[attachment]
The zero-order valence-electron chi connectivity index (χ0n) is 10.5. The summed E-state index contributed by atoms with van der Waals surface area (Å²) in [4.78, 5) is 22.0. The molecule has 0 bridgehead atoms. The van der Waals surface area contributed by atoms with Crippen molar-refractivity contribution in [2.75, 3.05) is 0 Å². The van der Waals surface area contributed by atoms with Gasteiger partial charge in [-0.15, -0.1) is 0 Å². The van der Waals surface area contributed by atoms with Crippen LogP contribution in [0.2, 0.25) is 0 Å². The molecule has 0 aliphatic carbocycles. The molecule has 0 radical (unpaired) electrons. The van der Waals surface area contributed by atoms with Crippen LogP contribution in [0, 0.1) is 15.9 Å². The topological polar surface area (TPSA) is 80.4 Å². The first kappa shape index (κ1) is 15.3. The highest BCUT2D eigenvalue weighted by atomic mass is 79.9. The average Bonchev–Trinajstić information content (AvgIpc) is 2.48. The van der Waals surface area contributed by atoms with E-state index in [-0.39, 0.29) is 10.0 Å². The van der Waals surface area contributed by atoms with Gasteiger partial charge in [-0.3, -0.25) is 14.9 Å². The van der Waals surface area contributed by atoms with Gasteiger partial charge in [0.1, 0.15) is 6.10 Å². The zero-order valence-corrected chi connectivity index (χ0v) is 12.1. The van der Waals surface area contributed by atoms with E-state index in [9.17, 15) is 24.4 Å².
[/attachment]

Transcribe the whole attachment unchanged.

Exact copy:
The zero-order valence-electron chi connectivity index (χ0n) is 10.5. The summed E-state index contributed by atoms with van der Waals surface area (Å²) in [4.78, 5) is 22.0. The molecule has 0 bridgehead atoms. The van der Waals surface area contributed by atoms with Crippen molar-refractivity contribution in [2.75, 3.05) is 0 Å². The van der Waals surface area contributed by atoms with Gasteiger partial charge in [-0.15, -0.1) is 0 Å². The van der Waals surface area contributed by atoms with Crippen LogP contribution in [0.2, 0.25) is 0 Å². The molecule has 0 aliphatic carbocycles. The molecule has 0 radical (unpaired) electrons. The van der Waals surface area contributed by atoms with Crippen LogP contribution in [0, 0.1) is 15.9 Å². The topological polar surface area (TPSA) is 80.4 Å². The first kappa shape index (κ1) is 15.3. The highest BCUT2D eigenvalue weighted by atomic mass is 79.9. The average Bonchev–Trinajstić information content (AvgIpc) is 2.48. The van der Waals surface area contributed by atoms with E-state index in [-0.39, 0.29) is 10.0 Å². The van der Waals surface area contributed by atoms with Gasteiger partial charge in [-0.3, -0.25) is 14.9 Å². The van der Waals surface area contributed by atoms with Gasteiger partial charge in [0.1, 0.15) is 6.10 Å². The zero-order valence-corrected chi connectivity index (χ0v) is 12.1. The van der Waals surface area contributed by atoms with E-state index in [9.17, 15) is 24.4 Å².